- 3 onions, sliced
- 2 chickens (3 lbs. each), cut up
- Pepper and paprika, to taste
- 1½ cups Szechuan-style duck sauce
- 1 (19 oz.) can pineapple chunks, drained (reserve liquid)
- Place onions in the bottom of a large sprayed roasting pan. Remove and discard fat from chickens but do not remove skin. Place chicken pieces on top of onions. Sprinkle lightly with seasonings.
- Pour duck sauce and pineapple chunks over chicken, along with half of the reserved liquid.
- Bake covered at 400°F for ½ hour. Reduce heat to 350°F and bake 1 hour longer, basting occasionally.
- When cool, refrigerate for several hours or overnight.
- Discard chicken skin and congealed fat from pan juices.
- Reheat covered at 350°F for 25 minutes.
Reheats and/or freezes well.
Broccoli Cheese Squares (Dairy)
6 servings as a main dish or 8 to 10 servings as a side dish.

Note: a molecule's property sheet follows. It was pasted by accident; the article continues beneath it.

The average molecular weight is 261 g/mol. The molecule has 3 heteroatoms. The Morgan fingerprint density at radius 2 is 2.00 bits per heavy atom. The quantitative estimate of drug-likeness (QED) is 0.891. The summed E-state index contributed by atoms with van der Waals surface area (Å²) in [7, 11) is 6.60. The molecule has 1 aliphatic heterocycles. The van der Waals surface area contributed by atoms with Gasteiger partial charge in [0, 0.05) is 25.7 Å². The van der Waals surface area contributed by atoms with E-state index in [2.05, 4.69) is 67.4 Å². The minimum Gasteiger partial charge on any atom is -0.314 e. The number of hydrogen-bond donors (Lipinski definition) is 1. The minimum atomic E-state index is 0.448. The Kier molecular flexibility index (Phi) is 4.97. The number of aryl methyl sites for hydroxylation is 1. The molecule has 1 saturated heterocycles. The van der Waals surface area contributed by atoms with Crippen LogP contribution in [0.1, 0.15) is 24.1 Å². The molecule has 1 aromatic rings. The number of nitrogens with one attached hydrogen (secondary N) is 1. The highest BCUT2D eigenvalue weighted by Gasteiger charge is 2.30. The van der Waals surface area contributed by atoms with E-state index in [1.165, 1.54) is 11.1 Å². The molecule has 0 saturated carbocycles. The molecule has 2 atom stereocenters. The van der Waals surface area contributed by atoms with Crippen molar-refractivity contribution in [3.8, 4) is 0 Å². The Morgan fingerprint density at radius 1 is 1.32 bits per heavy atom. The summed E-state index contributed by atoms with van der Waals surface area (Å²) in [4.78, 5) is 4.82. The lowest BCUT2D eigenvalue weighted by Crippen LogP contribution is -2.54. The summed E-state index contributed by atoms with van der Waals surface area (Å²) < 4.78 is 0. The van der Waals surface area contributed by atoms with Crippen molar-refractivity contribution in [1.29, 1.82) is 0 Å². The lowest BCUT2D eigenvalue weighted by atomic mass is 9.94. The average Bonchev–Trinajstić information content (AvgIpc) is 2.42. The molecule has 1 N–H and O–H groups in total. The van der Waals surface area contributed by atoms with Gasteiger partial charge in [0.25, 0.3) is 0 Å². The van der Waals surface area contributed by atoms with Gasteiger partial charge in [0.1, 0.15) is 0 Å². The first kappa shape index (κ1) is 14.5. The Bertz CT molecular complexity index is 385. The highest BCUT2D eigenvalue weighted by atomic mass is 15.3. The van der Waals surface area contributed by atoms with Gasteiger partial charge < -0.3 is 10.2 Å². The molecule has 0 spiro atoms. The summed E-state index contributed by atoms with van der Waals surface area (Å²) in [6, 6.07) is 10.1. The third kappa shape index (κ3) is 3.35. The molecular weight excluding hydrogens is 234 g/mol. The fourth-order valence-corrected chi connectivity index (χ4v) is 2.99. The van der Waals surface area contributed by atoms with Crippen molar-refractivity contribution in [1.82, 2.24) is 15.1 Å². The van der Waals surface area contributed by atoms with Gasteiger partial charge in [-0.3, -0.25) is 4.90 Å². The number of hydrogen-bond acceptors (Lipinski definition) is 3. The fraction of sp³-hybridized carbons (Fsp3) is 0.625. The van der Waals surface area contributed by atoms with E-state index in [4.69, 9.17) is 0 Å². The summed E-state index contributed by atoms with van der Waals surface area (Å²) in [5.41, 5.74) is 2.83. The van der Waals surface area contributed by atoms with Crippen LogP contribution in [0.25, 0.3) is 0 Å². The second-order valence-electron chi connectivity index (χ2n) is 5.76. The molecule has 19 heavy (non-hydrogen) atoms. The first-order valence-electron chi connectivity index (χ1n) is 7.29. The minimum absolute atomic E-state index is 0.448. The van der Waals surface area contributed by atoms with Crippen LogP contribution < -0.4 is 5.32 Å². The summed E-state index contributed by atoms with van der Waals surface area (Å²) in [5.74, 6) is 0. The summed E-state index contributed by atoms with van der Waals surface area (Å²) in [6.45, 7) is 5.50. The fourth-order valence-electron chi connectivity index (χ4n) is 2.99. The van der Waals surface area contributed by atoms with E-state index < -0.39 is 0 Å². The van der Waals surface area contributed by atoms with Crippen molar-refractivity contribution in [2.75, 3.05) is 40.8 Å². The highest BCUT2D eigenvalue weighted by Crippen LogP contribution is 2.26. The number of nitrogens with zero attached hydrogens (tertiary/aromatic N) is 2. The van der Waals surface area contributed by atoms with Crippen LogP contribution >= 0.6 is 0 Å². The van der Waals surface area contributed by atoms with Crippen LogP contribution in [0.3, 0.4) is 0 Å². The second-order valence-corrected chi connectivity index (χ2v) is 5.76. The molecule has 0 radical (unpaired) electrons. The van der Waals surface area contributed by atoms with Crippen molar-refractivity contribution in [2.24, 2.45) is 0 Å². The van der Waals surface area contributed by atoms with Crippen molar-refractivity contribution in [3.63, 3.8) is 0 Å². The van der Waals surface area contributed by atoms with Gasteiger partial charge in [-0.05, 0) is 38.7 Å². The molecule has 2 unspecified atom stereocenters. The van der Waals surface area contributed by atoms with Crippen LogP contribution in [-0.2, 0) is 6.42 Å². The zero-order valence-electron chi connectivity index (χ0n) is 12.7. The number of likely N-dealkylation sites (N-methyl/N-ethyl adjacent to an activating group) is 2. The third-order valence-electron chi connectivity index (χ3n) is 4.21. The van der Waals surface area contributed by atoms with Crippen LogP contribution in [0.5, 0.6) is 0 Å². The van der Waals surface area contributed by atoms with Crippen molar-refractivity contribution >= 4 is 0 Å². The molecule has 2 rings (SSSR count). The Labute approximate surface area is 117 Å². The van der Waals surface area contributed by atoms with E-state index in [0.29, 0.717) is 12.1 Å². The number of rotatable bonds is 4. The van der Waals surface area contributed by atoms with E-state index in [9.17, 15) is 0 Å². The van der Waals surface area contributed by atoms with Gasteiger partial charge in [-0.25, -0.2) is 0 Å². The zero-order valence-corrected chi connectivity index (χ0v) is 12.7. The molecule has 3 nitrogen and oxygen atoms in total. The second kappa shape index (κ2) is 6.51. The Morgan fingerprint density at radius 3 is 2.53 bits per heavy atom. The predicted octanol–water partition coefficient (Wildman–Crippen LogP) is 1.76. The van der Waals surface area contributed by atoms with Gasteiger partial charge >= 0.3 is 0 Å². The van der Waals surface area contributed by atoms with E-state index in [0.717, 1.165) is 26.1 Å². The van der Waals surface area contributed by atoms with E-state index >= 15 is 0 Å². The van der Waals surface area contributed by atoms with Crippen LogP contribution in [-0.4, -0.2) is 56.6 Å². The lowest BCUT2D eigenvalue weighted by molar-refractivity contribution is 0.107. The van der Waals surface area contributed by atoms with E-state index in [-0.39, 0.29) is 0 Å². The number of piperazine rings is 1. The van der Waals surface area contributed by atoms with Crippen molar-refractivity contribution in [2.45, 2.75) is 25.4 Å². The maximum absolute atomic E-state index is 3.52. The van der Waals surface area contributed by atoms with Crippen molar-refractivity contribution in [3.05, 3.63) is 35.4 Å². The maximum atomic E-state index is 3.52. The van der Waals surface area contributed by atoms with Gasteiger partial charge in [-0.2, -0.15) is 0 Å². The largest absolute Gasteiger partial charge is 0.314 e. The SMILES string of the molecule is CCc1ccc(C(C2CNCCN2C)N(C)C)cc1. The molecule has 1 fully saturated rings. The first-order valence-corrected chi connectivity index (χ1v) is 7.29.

Adapted from The NEW Food Processor Bible: 30th Anniversary Edition by Norene Gilletz (Whitecap March 2011)
Easy and versatile! These scrumptious squares make a delicious dairy brunch dish or side dish, with 400 g calcium per serving. A food processor speeds up preparation time.
- 8 oz. (250 g) chilled low-fat Swiss and/or cheddar cheese (2 cups grated)
- 1 Tablespoon grated Parmesan cheese
- 2 cloves garlic
- 1 medium onion, cut in chunks
- 1 carrot, cut in chunks (or 1 red bell pepper)
- 1 Tablespoon olive oil
- 4 cups cut-up broccoli
- 2 Tablespoons fresh parsley (or 2 tsp dried parsley)
- 3 eggs (or 2 eggs plus 2 egg whites)
- ½ cup matzah meal
- ½ teaspoon salt
- ¼ teaspoon each dried basil and dried oregano
- Insert Grater in food processor. Grate Swiss or cheddar cheese, using medium pressure. Transfer to a bowl. Remove 2 Tbsp grated cheese, combine with Parmesan cheese and reserve as a topping.
- Insert Steel Blade in food processor. Drop garlic through feed tube while machine is running; process until minced. Add onion and carrot or red pepper; process with several quick on/off pulses, until coarsely chopped.